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2009-02-02 13:47:47|  分类: 默认分类 |  标签: |举报 |字号 订阅

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Jan 29, 2009

Judging Presidents

from Greg Mankiw's Blog by Greg Mankiw
A reader asks a good question:

What are some useful and objective measures which we can use to judge the performance of President Obama and his new team? How would Greg Mankiw judge Obama four years from now?
Consider a related question: How would you judge the competence of a doctor if you could observe him treating only a single patient?

What you would not do is judge him by the outcome. Even the best physicians have patients die. And even witchdoctors can have patients recover. Randomness is a fact of life (and death). In the case of a medical doctor, the answer seems clear: Instead of looking at the outcome, you would judge him by the decisions he makes and treatments he prescribes. That is, you would examine whether he followed best practices for the circumstances he faced.

Similarly, randomness is a fact of economic life, and it would be a mistake to judge a president by the economic outcome during his administration. It is better to look at the decisions the president made, and to acknowledge that the outcome is a function of those decisions and many other factors not under his control. As an economist, I have views about what best practices are for economic policy, and I judge presidents by how closely they adhere to those principles.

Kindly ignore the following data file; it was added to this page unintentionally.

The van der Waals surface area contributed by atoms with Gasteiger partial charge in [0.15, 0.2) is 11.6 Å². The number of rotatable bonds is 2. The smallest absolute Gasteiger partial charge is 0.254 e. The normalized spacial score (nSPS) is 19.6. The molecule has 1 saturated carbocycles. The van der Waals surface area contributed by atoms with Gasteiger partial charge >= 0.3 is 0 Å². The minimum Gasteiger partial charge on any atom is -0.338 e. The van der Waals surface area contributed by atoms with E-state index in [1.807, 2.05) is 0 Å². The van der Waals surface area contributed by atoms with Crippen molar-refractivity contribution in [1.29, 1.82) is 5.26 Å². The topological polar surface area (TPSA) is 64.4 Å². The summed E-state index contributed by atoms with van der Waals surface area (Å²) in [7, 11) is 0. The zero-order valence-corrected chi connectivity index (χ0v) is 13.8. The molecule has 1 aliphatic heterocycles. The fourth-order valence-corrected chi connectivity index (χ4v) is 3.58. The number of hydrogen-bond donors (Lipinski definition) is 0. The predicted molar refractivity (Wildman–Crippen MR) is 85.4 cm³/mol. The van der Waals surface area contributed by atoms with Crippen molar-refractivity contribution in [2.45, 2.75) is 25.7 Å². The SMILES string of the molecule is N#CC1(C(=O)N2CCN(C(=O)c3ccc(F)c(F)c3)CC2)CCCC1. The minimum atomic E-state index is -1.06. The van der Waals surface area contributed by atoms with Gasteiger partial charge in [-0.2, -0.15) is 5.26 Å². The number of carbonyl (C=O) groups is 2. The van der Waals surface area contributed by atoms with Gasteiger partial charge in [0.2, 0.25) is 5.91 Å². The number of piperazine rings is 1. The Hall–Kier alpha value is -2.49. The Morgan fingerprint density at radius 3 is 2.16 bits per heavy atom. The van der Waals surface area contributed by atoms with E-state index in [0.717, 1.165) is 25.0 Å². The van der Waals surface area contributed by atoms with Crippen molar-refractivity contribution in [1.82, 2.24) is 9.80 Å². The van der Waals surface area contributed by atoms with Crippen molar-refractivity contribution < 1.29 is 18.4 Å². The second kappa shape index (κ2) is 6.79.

Unfortunately, that evaluation process is not quite as simple and objective as the reader might have hoped for. But I don't think there is a better alternative.

Now some people may be tempted to read the above commentary and call it self-serving. After all, the economy looks pretty bad right now, so maybe I am trying to excuse President Bush and, indirectly, myself as one of his economic advisers.

Not so. If you want to judge presidents and their economic advisers by outcomes, that would be all to my benefit. I arrived in Washington to head the CEA in February 2003 and left in February 2005. (Harvard has a two-year rule for faculty leave). During that time, the economy grew at a healthy annualized rate of 3.6 percent, and the unemployment rate fell half a percentage point. As judged by outcomes, I look pretty good! But I will be the first to admit that this argument is deeply silly.

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